The campaign has cross-party support, including MPs: Edward Garnier QC (Harborough), Rt Hon Kenneth Clarke QC (Rushcliffe), Rt Hon Stephen Dorrell (Charnwood), Alan Duncan (Rutland and Melton), Keith Vaz (Leicester East) and David Taylor (British politician) (North West Leicestershire). ["David Taylor, MP for north west Leicestershire, has backed the campaign. He plans to bring the petition to the attention of the Transport Secretary and Prime Minister.", 'Plea For Limits On Night Flights', Leicester Mercury, 18th July 2008, http://www.thisisleicestershire.co.uk downloaded 18th July 2008] Other supporters include: AirportWatch, Aviation Environment Federation, the Campaign to Protect Rural England (CPRE), Friends of the Earth, and National Trust for Places of Historic Interest or Natural Beauty.

In March 2008, the campaign launched an e-petition to the Prime Minister, to restrict night flights at East Midlands Airport using section 78 of the 1982 Civil Aviation Act for the purpose of introducing noise controls [ [http://petitions.pm.gov.uk/peacefulnight/ Petition to: To Restrict Night Flights at East Midlands Airport using section 78 (Designation) of the 1982 Civil Aviation Act to restrict the amount of Night Flights. | Number... ] ] (commonly known as 'Designation', but airports may be designated for other purposes, such as economic regulation).

Designation of the airport is opposed by Manchester MP Graham Stringer – a former board member of Manchester Airports Group prior to its acquisition of East Midlands Airport in 2001 – for economic reasons. ["I congratulate the Minister and the Secretary of State on not giving in to pressure to designate East Midlands airport so that there would be control on its night flights. It is not as well understood as it should be how fundamental the express cargo industry is to industry in this country. Increasing numbers of businesses require widgets and machinery parts within 24 hours and for that, they need to have access to air freight that can get in and out very quickly. There are increasing restrictions on the London airports, and if East Midlands, Edinburgh and other airports are not allowed to have those night flights, businesses will move because if the cargo is not flown at night, they cannot carry out a 24-hour service.", Graham Stringer MP (Manchester, Blackley), 'Air Transport', House of Commons Hansard Debates for 8 Jun 2004 (pt 25)] Digby Jones, Baron Jones of Birmingham, when leader of the Confederation of British Industry – and to which the Manchester Airports Group and some cargo operators at East Midlands Airport belong as members – has lobbied on behalf of the airport for similar reasons. ["Sir Digby Jones praised the achievements of Notts and East Midlands businesses in his final visit to the region as director general of the CBI... He continued: "I have seen the fabulous development of Nottingham East Midlands Airport – it does one's heart good to see that become the capital of freight handling in Britain, and one of the major freight handling centres in Europe. "If you are UPS, TNT, FedEx or DHL, they have invested enormously in the community. "I hope we aren't going to see the planning regime in this country inhibit further growth of development at the airport. We need it, it is a great source of employment. They are jobs for tomorrow and the right sort of jobs in the right place... ", 'Roads Before Toads' – Jones, Nottingham Evening Post, 10th May 2006, http://www.thisisnottinghamshire.co.uk downloaded 11th May 2006]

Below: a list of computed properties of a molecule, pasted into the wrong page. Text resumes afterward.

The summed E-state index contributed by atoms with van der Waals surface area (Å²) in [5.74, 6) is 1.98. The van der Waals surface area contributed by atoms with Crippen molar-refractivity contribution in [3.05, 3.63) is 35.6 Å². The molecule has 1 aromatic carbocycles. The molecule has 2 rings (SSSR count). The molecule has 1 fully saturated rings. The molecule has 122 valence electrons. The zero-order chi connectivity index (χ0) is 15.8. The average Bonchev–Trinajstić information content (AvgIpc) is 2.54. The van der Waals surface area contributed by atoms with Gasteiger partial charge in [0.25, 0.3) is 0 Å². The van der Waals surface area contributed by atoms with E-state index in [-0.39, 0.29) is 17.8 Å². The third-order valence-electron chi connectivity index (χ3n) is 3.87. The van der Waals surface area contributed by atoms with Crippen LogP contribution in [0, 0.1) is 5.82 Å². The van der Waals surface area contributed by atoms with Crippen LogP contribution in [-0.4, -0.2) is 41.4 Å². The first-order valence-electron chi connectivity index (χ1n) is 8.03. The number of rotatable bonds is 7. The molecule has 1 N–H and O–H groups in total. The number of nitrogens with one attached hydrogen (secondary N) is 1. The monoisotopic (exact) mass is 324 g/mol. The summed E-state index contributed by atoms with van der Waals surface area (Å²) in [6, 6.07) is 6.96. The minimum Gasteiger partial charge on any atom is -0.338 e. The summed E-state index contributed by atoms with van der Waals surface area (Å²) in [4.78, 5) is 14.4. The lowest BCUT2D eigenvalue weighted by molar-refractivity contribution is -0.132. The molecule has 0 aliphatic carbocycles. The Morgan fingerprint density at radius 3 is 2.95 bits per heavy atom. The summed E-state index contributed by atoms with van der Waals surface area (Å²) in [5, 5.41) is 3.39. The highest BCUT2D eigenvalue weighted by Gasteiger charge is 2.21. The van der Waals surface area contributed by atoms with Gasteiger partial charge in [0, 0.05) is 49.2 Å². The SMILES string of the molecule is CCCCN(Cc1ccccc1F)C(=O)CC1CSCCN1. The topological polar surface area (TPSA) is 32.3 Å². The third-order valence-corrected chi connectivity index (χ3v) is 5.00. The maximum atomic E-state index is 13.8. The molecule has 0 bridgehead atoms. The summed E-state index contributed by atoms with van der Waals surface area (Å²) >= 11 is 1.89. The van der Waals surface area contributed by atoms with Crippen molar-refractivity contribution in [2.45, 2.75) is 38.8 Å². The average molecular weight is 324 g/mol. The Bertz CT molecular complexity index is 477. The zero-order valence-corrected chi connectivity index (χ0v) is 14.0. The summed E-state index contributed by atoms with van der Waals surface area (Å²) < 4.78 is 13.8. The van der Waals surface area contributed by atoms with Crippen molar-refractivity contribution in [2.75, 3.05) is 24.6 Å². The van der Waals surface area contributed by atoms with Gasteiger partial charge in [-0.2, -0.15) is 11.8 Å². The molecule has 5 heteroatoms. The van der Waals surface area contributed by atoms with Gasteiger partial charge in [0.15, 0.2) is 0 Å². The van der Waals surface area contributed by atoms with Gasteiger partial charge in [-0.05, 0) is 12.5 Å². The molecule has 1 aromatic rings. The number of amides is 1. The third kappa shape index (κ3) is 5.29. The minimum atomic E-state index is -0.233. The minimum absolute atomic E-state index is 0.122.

ee also

*Aircraft noise
*Noise health effects
*Air transport and the environment (United Kingdom)
*Environmental Impact Assessment

References